In Reeves v. Harbor Am. Cent., Inc., 14-17-00518-CV (Tex. App. – Houston [14th] June 27, 2018), an employee sued his former company for failing to pay commissions. The company counter sued the ex-employee based on an employment agreement that includes provisions entitled “Covenant Not to Solicit” and “Confidential Information.” The ex-employee filed a motion to dismiss under the Texas Anti-Slapp law.
The trial court denied the motion to dismiss without holding a hearing or analyzing the motion. The ex-employee appealed.
Reeves, the plaintiff employee, sued Harbor America for failing to pay commissions that he had earned. Harbor America counterclaimed for breach of contract, misappropriation of trade secrets, conversion, and breach of fiduciary duty of loyalty.
Reeves then filed a motion to dismiss under the Texas Anti-Slapp law alleging that the counterclaims are based on, relate to, or are in response to Reeves’s right to associate with others and that the counterclaims center upon Reeves’s communications with another employee as they promote and pursue their common interest in developing a competing business.
The trial court denied the Texas Anti-Slapp motion to dismiss stating:
This motion is set for oral argument . . . but the court is taking it up now because no oral argument or briefing is required, and further because the motion is being used as an excuse not to participate in discovery ordered by the Court and agreed to by the parties in a binding Rule 11 agreement. The [TCPA] as a matter of law does not allow a party to avoid contractual obligations such as the ones at issue here.
Court of Appeals
The court of appeals first discussed the process of a motion to dismiss under the Texas Anti-Slapp law. It held that the statute requires a framework for the trial court to follow which includes a two-step process (actually three-step but step three was not an issue in this case). Under the first step, the burden is initially on the defendant-movant to show “by a preponderance of the evidence” that the plaintiff’s claim “is based on, relates to, or is in response to the [movant’s] exercise of: (1) the right of free speech; (2) the right to petition; or (3) the right of association”. The Texas Anti-Slapp law does not require a movant to present testimony or other evidence to satisfy the movant’s evidentiary burden.When it is clear from the counter-plaintiff’s pleadings that the action is covered by the Act, the defendant need show no more. If the movant can demonstrate that his claims implicates one of these rights, the second step shifts the burden to the non-movant to establish by clear and specific evidence a prima facie case for each essential element of the claim in question. In determining whether the plaintiff’s claim should be dismissed, the court is to consider the pleadings and any supporting and opposing affidavits.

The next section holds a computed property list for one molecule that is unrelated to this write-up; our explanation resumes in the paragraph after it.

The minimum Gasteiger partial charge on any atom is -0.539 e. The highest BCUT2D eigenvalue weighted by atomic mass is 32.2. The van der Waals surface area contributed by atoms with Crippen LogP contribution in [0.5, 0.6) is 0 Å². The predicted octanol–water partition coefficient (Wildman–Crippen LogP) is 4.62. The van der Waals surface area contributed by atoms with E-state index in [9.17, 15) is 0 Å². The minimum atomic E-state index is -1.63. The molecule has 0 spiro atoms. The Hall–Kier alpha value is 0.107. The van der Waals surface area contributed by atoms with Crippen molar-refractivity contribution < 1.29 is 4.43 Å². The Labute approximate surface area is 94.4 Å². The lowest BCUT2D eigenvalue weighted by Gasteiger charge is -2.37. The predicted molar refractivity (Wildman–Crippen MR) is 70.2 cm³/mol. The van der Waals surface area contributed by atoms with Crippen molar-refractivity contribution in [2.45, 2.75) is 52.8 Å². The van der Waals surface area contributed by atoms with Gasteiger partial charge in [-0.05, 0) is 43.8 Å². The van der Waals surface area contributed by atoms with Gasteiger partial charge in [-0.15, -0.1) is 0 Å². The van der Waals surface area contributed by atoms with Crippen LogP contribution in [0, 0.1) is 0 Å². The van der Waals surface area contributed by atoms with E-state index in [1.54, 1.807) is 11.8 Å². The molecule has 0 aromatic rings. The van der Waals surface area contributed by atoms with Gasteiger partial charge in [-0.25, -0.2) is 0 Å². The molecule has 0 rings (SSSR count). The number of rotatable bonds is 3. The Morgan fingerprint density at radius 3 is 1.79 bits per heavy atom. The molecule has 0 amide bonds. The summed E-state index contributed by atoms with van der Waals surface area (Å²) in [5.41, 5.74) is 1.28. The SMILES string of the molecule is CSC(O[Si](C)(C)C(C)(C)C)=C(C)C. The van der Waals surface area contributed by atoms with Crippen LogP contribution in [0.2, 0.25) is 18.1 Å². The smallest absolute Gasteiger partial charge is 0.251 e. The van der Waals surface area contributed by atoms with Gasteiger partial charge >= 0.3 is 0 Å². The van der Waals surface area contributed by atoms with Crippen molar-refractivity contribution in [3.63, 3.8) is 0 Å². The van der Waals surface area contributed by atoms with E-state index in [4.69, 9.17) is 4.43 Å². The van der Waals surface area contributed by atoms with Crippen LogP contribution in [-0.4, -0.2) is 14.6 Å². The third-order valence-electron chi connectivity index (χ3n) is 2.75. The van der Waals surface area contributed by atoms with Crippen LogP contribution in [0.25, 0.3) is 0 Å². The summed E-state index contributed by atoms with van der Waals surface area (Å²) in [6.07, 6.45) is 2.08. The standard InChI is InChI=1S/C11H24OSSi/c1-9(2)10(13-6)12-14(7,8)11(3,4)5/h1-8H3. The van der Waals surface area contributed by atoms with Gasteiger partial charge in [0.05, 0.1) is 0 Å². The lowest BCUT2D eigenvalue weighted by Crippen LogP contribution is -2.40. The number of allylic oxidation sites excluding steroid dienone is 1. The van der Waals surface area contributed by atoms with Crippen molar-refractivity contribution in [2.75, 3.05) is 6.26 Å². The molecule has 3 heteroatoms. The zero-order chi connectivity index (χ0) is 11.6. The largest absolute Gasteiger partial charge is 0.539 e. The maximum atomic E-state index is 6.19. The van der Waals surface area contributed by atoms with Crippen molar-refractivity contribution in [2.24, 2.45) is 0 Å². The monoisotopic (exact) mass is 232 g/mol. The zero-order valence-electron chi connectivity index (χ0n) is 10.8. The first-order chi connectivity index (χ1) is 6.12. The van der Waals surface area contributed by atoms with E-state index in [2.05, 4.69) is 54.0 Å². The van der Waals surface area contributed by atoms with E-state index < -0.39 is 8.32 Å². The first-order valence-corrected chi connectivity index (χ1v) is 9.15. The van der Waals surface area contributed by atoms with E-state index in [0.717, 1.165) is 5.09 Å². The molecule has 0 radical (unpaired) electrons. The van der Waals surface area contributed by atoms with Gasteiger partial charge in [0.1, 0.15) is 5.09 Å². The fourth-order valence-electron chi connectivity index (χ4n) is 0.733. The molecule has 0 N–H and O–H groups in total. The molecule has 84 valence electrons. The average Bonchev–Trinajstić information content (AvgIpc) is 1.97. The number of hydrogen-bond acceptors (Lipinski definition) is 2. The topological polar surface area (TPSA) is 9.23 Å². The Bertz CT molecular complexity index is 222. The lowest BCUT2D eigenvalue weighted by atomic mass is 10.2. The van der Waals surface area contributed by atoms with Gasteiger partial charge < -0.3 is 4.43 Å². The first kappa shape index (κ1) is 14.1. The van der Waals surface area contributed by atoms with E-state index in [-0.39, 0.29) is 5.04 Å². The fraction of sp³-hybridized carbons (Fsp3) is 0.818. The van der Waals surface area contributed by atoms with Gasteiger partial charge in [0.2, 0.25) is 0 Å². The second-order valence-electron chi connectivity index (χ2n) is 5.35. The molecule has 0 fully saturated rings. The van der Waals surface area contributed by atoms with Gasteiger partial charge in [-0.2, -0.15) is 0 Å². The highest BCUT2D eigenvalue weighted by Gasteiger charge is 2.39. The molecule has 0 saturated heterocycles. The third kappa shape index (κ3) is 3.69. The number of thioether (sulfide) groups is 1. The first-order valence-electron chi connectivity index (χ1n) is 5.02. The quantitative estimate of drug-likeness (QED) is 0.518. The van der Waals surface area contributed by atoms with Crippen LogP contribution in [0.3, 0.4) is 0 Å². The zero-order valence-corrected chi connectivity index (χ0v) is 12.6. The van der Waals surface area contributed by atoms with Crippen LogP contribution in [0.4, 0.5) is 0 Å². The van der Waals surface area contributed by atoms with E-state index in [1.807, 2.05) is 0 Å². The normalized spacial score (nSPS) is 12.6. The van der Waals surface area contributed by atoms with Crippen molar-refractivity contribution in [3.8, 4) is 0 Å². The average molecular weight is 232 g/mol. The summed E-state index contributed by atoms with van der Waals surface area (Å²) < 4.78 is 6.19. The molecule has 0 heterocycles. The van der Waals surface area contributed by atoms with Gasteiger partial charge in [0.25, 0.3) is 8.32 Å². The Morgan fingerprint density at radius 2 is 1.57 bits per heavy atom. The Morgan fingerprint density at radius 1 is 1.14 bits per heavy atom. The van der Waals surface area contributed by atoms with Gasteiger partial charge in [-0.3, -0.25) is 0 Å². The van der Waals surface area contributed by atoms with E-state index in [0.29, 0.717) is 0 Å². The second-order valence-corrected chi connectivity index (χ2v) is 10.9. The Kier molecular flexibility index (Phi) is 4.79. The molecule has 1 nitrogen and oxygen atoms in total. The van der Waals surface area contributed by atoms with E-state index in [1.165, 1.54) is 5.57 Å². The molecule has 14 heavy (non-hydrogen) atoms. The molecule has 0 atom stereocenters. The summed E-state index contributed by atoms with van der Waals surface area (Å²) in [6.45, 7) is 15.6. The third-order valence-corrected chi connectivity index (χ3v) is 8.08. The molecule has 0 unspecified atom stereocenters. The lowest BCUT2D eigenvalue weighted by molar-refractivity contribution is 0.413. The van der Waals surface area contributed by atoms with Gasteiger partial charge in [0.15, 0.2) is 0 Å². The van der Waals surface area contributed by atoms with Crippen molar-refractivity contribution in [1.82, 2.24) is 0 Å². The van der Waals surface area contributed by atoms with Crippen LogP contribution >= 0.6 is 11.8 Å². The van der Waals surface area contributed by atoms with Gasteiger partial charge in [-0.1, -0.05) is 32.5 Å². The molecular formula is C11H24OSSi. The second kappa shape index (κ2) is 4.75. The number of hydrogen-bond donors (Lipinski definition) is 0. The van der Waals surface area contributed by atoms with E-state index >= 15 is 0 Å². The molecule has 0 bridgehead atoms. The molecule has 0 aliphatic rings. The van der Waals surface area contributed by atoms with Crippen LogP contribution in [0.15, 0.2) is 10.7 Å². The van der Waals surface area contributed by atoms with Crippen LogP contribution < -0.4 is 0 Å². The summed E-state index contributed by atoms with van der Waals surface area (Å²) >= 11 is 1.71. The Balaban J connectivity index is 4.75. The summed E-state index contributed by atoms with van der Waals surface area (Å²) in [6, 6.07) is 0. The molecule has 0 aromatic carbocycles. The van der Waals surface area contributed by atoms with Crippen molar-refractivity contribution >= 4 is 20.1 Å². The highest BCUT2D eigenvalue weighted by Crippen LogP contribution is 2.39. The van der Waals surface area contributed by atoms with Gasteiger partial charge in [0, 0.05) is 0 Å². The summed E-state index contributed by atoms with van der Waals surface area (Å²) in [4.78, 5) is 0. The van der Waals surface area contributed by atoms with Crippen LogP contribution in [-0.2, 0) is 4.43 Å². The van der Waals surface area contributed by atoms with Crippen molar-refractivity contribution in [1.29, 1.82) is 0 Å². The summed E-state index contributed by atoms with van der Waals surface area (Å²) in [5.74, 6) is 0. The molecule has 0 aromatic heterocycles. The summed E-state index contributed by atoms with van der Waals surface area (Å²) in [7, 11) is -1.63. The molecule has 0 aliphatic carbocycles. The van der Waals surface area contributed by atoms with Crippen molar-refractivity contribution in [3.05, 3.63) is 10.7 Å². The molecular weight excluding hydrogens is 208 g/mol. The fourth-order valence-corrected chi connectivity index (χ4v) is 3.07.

The trial court did not determine that Reeves failed to make this showing by a preponderance of the evidence and expressly declined to consider the briefing (“no oral argument or briefing is required”). The trial court was required to conduct this analysis.
Having failed to follow the framework of a motion to dismiss under the Texas Anti-Slapp law, the trial court was reversed.
The trial court denied the motion to dismiss before Harbor America responded. In this circumstance it is appropriate to remand the case to the trial court so that it can rule on the merits of the parties’ arguments based on the motion and any response filed by Harbor America on remand. We have previously done so in similar circumstances.
Conclusion and Disposition
Having concluded that the trial court was required to consider the merits of Reeves’s motion to dismiss within the prescribed framework of the TCPA and this record indicates that the trial court failed to do so, we reverse the trial court’s order denying the TCPA motion and remand the case to the trial court for further proceedings.
Subscribe below to our blog for the latest and greatest cases on the Texas Anti-Slapp or TCPA statute.
Rate This Post
Rate this post below by clicking on one to five stars!
Share on Social Media
Click on one of the social media icons below to share this post.
Want new articles before they get published?
Subscribe to our Awesome Newsletter.